I am directly related to at least two families that took the famous ship across the sea and into the history books; one on my mother's side; one on my father's side. Despite what you might think, this having a Mayflower ancestor business isn't much of an exclusive club. There are millions of Americans that can make the same claim. After all, every generation expands exponentially. Ten generations in from my Mayflower ancestors and you end up with a whole lot of cousins. For example, should you stop to get your oil changed in say, Quincy MA, chances are fair that they guy putting the oil in your car is also a grandchild of one of those Pilgrims.
People have a mistaken notion about those that arrived to America in those early years. They are considered, "blue bloods," "America's first families," and other colorful and if not historically accurate terms.
I don't wish to sound disparaging but no one that was a gleaming success in their Motherland was about to take their lives in their hands and hop onboard a ship to come to a wilderness filled with people that didn't necessarily want them there. Leaving a life as you know it and taking a leap into the great unknown isn't a choice people readily make; certainly not when they are wealthy, comfortable, and well fed. It's a ballsy move, deserving of accolades; packing up what little you can carry and getting on a ship to take to you somewhere else based entirely on a belief.
"I am willing to risk everything on the chance that it's going to be better for me in America."
If there is an American Psalm, this is Chapter 1; Verse 1.
We are all the children of Pilgrims.
Saturday, November 20, 2010
I received this photograph via email today. This is my great (x2) aunt Ida Nickett Blye; the sister of Rose, Gerry, Mary, and Hannah Towle. Her great-grandson, Chris, recently found me through Ancestry.com and we've been sharing information. Chris was unaware that his grandmother Ida had siblings; half, or otherwise.
I find it interesting to note that Ida is still wearing a wedding ring. Her husband passed away in 1907. I'm not sure when this photograph was taken but her clothing suggests the Edwardian Era (roughly 1890's-1914).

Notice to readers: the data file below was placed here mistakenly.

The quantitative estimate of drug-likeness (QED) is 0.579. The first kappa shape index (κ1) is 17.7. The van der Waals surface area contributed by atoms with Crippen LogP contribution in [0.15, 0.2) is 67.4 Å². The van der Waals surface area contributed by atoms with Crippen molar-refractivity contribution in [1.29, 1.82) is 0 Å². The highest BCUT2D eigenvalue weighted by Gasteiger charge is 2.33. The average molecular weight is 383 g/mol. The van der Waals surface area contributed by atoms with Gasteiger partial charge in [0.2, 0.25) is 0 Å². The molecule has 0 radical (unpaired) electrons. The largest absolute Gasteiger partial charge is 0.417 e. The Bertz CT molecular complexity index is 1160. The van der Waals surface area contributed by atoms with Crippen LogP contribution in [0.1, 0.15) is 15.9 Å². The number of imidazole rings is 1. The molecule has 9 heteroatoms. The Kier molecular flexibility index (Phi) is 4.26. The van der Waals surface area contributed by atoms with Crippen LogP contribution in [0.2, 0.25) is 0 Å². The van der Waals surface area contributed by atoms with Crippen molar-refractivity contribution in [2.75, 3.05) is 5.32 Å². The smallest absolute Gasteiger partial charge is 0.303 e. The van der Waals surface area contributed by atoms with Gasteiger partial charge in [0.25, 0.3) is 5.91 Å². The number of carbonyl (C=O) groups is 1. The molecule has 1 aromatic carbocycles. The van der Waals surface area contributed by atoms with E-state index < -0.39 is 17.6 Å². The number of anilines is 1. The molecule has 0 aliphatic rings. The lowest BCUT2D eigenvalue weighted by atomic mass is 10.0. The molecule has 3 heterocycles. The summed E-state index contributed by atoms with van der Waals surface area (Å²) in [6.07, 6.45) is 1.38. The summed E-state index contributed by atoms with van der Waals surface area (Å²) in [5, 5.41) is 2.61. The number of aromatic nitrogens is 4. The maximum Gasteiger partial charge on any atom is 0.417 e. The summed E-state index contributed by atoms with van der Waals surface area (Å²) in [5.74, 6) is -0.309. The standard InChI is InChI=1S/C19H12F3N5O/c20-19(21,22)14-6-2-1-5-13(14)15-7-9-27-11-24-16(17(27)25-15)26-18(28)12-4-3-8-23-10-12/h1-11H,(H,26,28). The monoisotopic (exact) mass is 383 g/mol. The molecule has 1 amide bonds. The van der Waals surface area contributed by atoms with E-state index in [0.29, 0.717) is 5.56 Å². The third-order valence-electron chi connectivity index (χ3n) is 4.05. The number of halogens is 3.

In other news, on different branch: Today I saw that the former residence of my final sea captain grandfather, Captain James Creech, is up for sale again (still?) in Freeport, Maine. He built the house in 1848 and my great (x3) grandmother, Frances Creech lived there from the time she was 12 until her marriage to my grandfather, Justus Richardson Brewer. It's at 181 Main St - within walking distance of the village proper. Presently, it's a B&B.
|Grandfather Captain James Creech's Former Home|
During my trips to Maine, I've driven by but have never stayed there. The original asking price back before the market fell was in $850,000 range. I seriously doubt that they'd get anywhere near that price now. Either way, it's still quite a lovely home.
A map of Freeport, circa 1870 hangs on a wall in my house. Homes from both sides of this branch are depicted living down the street from one another. Both my Creech and Brewer grandparents are found buried nearby one another in the Woodlawn Cemetery. Grandmother Frances Creech Brewer is there as well, having died during childbirth in 1869.
My master ship building grandfather, Charles Brewer's house is now a craft store in Freeport that sells beads and whatnot. It's called Abacus.
|Former home of Grandfather Charles Brewer|
Life moves on, kids.